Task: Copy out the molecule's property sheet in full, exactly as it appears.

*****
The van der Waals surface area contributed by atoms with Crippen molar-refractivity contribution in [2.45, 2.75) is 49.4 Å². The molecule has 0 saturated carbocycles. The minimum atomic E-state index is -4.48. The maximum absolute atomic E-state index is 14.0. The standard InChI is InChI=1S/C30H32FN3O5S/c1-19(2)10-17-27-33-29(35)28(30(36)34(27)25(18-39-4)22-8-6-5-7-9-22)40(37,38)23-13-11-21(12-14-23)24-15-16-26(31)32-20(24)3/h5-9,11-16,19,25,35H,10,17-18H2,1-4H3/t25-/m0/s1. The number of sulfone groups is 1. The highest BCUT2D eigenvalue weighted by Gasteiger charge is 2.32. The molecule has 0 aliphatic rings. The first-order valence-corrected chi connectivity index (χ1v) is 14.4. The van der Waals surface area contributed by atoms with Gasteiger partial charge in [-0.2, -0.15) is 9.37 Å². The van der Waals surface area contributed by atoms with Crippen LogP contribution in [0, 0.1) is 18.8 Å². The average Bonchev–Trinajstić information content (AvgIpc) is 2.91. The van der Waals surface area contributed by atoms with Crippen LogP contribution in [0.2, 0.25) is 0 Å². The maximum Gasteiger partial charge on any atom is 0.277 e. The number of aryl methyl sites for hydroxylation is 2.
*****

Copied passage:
The van der Waals surface area contributed by atoms with Crippen molar-refractivity contribution in [2.45, 2.75) is 49.4 Å². The molecule has 0 saturated carbocycles. The minimum atomic E-state index is -4.48. The maximum absolute atomic E-state index is 14.0. The standard InChI is InChI=1S/C30H32FN3O5S/c1-19(2)10-17-27-33-29(35)28(30(36)34(27)25(18-39-4)22-8-6-5-7-9-22)40(37,38)23-13-11-21(12-14-23)24-15-16-26(31)32-20(24)3/h5-9,11-16,19,25,35H,10,17-18H2,1-4H3/t25-/m0/s1. The number of sulfone groups is 1. The highest BCUT2D eigenvalue weighted by Gasteiger charge is 2.32. The molecule has 0 aliphatic rings. The first-order valence-corrected chi connectivity index (χ1v) is 14.4. The van der Waals surface area contributed by atoms with Gasteiger partial charge in [-0.2, -0.15) is 9.37 Å². The van der Waals surface area contributed by atoms with Crippen LogP contribution in [0, 0.1) is 18.8 Å². The average Bonchev–Trinajstić information content (AvgIpc) is 2.91. The van der Waals surface area contributed by atoms with Crippen LogP contribution in [0.2, 0.25) is 0 Å². The maximum Gasteiger partial charge on any atom is 0.277 e. The number of aryl methyl sites for hydroxylation is 2.